Personal Productivity for Lawyers
This quick-start guide to Getting Things Done and Inbox Zero also includes two shortcuts for those who want the benefits of GTD without having to learn the system.
For the past six months I have handled all of our client intake over the phone. Depending on the client, and the situation, I might get lots of information, or not enough. Some conversations are quick, others last way too long. Initially, I probably spend more time on the phone trying to pin down all the details of the client’s situation.
Now, I try and get a more general sense of what is going on, and schedule a free consultation to meet them in person. There are many other variables to consider, but there is no doubt in my mind that having more face to face meetings has resulted in more clients.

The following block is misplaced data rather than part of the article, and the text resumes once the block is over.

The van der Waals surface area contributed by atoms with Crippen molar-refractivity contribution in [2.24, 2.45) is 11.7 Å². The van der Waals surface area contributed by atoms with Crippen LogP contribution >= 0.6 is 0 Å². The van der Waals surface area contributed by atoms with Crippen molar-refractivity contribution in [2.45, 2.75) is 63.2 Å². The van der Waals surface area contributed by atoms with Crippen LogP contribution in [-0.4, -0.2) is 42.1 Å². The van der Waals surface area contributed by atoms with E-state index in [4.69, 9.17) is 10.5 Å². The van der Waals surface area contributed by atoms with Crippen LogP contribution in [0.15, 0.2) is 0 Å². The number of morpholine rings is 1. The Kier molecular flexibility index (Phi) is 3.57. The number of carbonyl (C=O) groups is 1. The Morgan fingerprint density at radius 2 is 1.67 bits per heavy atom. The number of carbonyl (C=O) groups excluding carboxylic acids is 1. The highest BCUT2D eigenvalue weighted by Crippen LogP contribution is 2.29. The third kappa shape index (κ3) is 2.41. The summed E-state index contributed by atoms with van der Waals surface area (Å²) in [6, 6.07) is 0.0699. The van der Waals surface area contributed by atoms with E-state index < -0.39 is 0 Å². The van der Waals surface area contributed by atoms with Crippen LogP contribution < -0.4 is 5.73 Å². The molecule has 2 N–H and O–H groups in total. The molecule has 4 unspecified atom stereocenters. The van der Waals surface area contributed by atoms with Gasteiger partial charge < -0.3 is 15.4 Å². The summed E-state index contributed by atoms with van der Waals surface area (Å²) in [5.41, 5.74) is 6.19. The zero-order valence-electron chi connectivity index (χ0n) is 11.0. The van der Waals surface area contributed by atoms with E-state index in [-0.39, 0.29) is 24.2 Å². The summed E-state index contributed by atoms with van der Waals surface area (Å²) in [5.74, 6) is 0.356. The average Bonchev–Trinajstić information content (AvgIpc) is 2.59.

Establishing a rapport
Much like cross-examining witnesses in person, meeting clients in person lets you judge their credibility. Are there holes in their stories? Does everything fit together? How do they react when you ask penetrating questions about their case? Evaluating the credibility of your client and their case is much easier to do in person.
Rapport is a two-way street. As much as lawyers need to trust their clients, clients need to trust their lawyers. When they meet you in person, they can decide if you are the right person to handle their case. Maybe they want a lawyer with a really nice office, or maybe they want a lawyer who wears jeans.
Dollars and sense
I hate talking about money with clients, especially over the phone. If a client asks, I will absolutely try and give them a ballpark figure. At that point, they do not know me, and all I am throwing out is a number, not a person.
When you meet a client a person, your rate is attached to you, for better or for worse. It is still uncomfortable, but not nearly as much.